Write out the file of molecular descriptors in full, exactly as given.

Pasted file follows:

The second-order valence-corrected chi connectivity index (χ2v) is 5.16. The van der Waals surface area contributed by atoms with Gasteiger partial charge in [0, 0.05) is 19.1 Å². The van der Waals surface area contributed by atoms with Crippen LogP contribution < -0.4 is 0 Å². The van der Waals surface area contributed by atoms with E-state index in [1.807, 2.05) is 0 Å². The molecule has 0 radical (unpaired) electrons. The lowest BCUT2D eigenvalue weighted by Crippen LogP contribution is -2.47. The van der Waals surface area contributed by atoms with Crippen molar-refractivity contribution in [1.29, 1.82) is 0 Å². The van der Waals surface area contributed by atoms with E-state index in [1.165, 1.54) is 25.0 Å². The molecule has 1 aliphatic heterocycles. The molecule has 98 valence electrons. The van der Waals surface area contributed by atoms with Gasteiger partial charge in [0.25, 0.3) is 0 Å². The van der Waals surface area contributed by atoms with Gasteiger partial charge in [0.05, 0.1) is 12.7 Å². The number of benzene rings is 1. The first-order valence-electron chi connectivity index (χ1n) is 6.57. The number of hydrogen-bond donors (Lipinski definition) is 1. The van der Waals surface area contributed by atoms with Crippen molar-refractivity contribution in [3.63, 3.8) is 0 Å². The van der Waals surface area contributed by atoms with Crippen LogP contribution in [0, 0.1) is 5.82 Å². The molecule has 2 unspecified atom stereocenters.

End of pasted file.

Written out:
The second-order valence-corrected chi connectivity index (χ2v) is 5.16. The van der Waals surface area contributed by atoms with Gasteiger partial charge in [0, 0.05) is 19.1 Å². The van der Waals surface area contributed by atoms with Crippen LogP contribution < -0.4 is 0 Å². The van der Waals surface area contributed by atoms with E-state index in [1.807, 2.05) is 0 Å². The molecule has 0 radical (unpaired) electrons. The lowest BCUT2D eigenvalue weighted by Crippen LogP contribution is -2.47. The van der Waals surface area contributed by atoms with Crippen molar-refractivity contribution in [1.29, 1.82) is 0 Å². The van der Waals surface area contributed by atoms with E-state index in [1.165, 1.54) is 25.0 Å². The molecule has 1 aliphatic heterocycles. The molecule has 98 valence electrons. The van der Waals surface area contributed by atoms with Gasteiger partial charge in [0.25, 0.3) is 0 Å². The van der Waals surface area contributed by atoms with Gasteiger partial charge in [0.05, 0.1) is 12.7 Å². The number of benzene rings is 1. The first-order valence-electron chi connectivity index (χ1n) is 6.57. The number of hydrogen-bond donors (Lipinski definition) is 1. The van der Waals surface area contributed by atoms with Crippen molar-refractivity contribution in [3.63, 3.8) is 0 Å². The van der Waals surface area contributed by atoms with Crippen LogP contribution in [0, 0.1) is 5.82 Å². The molecule has 2 unspecified atom stereocenters.